Leap year bug

The leap year bug (also known as the leap year problem) is a problem for both digital (computer-related) and non-digital documentation and data storage situations which results from the wrong calculation of which years are leap years.


There have been several occurrences of the leap year bug:

  • In 2012, Microsoft Azure was taken offline by the leap year bug on February 28, 2012. At 5:45 PM PST Windows Azure team became aware of an issue, apparently due to a time calculation that was incorrect for the leap year.
  • In 2012, Gmail's chat history showed a date of 12/31/69 for all chats saved on February 29, 2012.
  • Sony's PlayStation 3 incorrectly treated 2010 as a leap year, so the non-existent February 29, 2010 was shown on March 1, 2010, and caused a program error.[1]
  • At midnight on December 31, 2008, many[2] first generation Zune 30 models froze.[3][4] Microsoft stated that the problem was caused by the internal clock driver written by Freescale and the way the device handles a leap year. It automatically fixed itself 24 hours later, but an intermediate "fix" for those who did not wish to wait was to drain the device's battery and then recharge after 12 noon UTC on January 1, 2009.[5][6]
  • Microsoft Excel has, since its earliest versions, incorrectly considered 1900 to be a leap year, and therefore that February 29, 1900 comes between February 28 and March 1 of that year. The bug originated from Lotus 1-2-3, and was purposely implemented in Excel for the purpose of backward compatibility. Microsoft has written an article about this bug, explaining the reasons for treating 1900 as a leap year.[7] This bug has been promoted into a requirement in the Ecma Office Open XML (OOXML) specification.[8][9]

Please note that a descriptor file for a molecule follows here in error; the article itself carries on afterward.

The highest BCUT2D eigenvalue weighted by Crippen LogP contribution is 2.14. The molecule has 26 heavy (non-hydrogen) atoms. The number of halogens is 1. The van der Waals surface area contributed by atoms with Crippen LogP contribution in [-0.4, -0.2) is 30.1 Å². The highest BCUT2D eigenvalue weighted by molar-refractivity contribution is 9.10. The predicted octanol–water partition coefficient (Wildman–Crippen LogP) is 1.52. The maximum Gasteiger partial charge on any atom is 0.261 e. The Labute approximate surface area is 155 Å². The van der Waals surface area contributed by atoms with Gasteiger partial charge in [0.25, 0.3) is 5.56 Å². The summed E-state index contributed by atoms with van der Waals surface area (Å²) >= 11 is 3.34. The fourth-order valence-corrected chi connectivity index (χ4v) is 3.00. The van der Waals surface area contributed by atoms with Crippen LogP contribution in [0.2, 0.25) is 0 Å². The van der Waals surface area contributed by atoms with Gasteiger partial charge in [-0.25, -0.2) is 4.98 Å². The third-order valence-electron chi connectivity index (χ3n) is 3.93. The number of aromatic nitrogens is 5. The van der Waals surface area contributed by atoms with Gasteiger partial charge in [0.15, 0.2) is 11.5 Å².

See also


  1. "Sony fixes PS3 leap year bug". Metro. 2 March 2010. Retrieved 10 October 2019.
  2. "Home - Microsoft Answers". Forums.zune.net. Archived from the original on August 30, 2009. Retrieved 2011-07-27.
  3. John Herrman (2008-12-31). "30GB Zunes Failing Everywhere, All At Once". Gizmodo.com. Retrieved 2011-07-27.
  4. Geere, Duncan. "BREAKING: Zunes worldwide hit by mystery crash : Tech Digest". Techdigest.tv. Retrieved 2011-07-27.
  5. "Zune 30 FAQ". Microsoft. December 31, 2008. Retrieved January 1, 2009.
  6. Zadegan, Bryant (January 3, 2009). "A lesson on infinite loops". AeroXperience. Retrieved January 5, 2009.
  7. Excel 2000 incorrectly assumes that the year 1900 is a leap year. Retrieved 2013-09-22.
  8. Standard ECMA-376 / Open Office XML File Formats. Retrieved 2016-09-10.
  9. ISO/IEC 29500 / Open Office XML File Formats. Retrieved 2016-09-10.
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